In photos: South Africa’s most unforgettable election moments
2 weeks ago
Before we head to the polls to vote, let’s look back at some of South Africa’s most iconic election moments, from 1994 through to 2014.
South Africa recently celebrated Freedom Day, the commemoration when all South Africans were allowed to head to the polls and vote in national elections for the first time.
On Wednesday 8 May, South Africans will make their way to the voting booths once again to have their say in who will run the country for the next five years.
The elections are a time to look to the future with hope that those we put our trust in actually deliver on their promises and act with integrity.
But it’s also an opportunity to look back at some iconic images that make up the voting history of our still young democratic country.
Whether it’s the lines of people stretching into the distance waiting with pride for their first chance to exercise their newly won freedom, or Nelson Mandela casting his vote as part of his decades-long fight for freedom, voting in South Africa more so possibly in any other country is an emotional experience.
Voting in South Africa for the longest time was a privilege afforded to a few and through the blood, sweat and tears of countless brave men and women. That privilege now falls upon all South Africans.
So forget about your party allegiances for a few minutes and enjoy some pictures of South Africa at its best. Remember that there is still a lot of work to be done. But we that we have already come a long way together.
It’s hard not to be moved when looking through the images of ordinary South Africans and politicians alike as we celebrate our freedom by participating in our democracy.
Hopefully, the pictures will act as a timely reminder too of the responsibility on our shoulders as we step into those voting booths and proudly make our mark.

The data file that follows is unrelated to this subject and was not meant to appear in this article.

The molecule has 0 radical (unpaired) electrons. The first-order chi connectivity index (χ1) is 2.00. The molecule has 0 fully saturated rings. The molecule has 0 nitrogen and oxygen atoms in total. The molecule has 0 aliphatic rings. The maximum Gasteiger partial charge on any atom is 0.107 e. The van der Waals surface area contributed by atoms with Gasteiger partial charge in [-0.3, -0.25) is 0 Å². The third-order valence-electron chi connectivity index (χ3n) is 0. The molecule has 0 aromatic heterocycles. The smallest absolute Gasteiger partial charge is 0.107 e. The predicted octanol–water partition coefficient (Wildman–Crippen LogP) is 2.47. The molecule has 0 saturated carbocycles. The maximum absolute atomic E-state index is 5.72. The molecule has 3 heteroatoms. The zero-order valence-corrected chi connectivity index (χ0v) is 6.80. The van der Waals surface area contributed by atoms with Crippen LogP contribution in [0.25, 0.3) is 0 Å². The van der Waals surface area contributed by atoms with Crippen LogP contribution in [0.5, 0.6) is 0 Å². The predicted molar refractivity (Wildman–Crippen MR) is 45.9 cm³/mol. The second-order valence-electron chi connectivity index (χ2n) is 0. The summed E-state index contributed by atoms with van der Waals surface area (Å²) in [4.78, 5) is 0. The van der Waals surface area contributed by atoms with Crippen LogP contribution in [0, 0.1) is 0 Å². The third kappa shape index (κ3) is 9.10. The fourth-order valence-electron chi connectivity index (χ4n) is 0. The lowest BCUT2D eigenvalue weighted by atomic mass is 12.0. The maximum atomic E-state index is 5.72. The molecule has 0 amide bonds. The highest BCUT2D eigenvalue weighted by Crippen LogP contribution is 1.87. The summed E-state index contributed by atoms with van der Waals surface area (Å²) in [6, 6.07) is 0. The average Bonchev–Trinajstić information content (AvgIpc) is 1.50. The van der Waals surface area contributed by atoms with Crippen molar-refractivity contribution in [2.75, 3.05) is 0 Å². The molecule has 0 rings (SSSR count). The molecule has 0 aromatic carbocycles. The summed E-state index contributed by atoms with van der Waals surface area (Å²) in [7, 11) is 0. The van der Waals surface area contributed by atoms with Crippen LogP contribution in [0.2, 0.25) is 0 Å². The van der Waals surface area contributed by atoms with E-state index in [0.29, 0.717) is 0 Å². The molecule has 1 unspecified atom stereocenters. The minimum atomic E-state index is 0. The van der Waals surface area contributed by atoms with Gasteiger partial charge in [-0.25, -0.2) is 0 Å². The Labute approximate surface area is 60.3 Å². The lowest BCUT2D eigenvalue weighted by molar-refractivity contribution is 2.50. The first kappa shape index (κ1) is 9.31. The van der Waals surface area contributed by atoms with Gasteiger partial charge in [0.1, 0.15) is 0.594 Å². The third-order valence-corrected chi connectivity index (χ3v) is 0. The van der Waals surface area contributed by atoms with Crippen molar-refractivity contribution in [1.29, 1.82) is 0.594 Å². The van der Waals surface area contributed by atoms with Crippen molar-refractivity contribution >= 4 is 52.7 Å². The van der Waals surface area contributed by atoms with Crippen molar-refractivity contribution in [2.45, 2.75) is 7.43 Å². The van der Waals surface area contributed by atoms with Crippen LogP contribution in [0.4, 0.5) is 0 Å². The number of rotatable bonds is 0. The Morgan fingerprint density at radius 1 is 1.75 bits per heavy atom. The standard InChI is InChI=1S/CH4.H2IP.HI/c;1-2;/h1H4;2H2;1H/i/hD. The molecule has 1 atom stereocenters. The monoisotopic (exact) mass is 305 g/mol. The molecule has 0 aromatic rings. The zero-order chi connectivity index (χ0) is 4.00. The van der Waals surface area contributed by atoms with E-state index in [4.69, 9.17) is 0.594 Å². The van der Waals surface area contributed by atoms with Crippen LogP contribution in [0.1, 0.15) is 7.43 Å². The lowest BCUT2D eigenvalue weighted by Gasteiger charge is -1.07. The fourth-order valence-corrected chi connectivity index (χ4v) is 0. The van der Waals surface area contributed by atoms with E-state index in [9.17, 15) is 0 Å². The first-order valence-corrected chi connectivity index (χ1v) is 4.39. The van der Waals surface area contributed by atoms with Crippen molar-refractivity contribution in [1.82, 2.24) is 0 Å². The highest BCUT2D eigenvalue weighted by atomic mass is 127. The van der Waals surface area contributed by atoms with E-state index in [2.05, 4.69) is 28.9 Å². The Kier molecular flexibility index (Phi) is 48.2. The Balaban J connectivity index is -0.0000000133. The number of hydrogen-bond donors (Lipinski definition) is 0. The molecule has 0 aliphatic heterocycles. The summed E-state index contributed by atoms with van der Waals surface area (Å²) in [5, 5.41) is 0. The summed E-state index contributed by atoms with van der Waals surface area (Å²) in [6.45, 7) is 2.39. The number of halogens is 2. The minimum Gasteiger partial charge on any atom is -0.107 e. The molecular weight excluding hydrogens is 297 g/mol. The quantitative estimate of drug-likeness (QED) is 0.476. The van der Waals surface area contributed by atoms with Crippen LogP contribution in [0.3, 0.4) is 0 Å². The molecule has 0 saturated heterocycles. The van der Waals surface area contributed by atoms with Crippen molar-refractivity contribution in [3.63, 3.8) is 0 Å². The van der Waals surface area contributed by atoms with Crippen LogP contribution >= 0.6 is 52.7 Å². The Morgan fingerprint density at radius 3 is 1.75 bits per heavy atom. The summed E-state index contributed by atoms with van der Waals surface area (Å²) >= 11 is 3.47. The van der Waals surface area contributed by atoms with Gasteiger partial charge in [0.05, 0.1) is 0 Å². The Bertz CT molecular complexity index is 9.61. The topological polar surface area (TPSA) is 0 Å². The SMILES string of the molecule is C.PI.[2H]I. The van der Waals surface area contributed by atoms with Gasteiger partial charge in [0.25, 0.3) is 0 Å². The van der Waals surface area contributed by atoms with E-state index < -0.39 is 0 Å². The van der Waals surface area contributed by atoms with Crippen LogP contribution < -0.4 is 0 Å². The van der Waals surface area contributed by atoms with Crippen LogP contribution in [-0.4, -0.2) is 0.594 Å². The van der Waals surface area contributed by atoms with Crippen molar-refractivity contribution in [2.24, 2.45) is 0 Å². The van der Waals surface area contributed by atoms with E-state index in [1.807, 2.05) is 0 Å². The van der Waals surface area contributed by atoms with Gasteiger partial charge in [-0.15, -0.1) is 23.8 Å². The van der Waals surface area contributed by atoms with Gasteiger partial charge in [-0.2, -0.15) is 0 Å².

South African elections 1994 – 2014
27 April 1994
South Africa’s first general elections was the dawn of a new era. The ANC secured 12 237 655 votes and earned 252 seats in the National Assembly.
Opposition parties included the National Party, the Inkatha Freedom Party, The Freedom Front, and Democratic Party and the Pan Africanist Congress.
2 June 1999
South Africa’s second general elections was held on 2 June 1999. The late Nelson Mandela declined to be re-elected as president. Instead, the ANC was lead by former President Thabo Mbeki.
The party retained its dominant position with 10 601 330 votes and earned 266 seats in the National Assembly. Opposition parties included the Democratic Party, United Democratic Movement, the Inkatha Freedom Party, and the New National Party.
The New National Party (formerly the National Party) suffered momentous losses during South Africa’s second election.
14 April 2004
The 2004 elections saw the ANC reach new heights. This election proved to be the party’s greatest electoral victory to date. Led by Thabo Mbeki, the ANC secured 10 880 915 votes and 279 seats in the National Assembly.
The NNP secured only 1.65% of the votes, down from 6.87% in the previous election. On 9 April 2005, the NNP’s Federal Council voted by 88 to 2 to disband.
22 April 2009
Mbeki’s resignation,along with antagonistic factional entities within the party, severely swayed the ANC from their victory course. Kgalema Motlanthe served as the interim president for eight months.
Opposition parties included the newly-formed Congress of the People (COPE), along with the Democratic Alliance, the Inkatha Freedom Party, the Independent Democrats and the United Democratic Movement.
Jacob Zuma was elected as president, and the ANC secured 11 650 748 votes with 279 seats on the National Assembly.
7 May 2014
Our last general elections saw the ANC losing support, primarily due to Zuma’s tenure. The Economic Freedom Fighters led by Julius Malema made their grand entrance. The Democratic Alliance secured the Western Cape.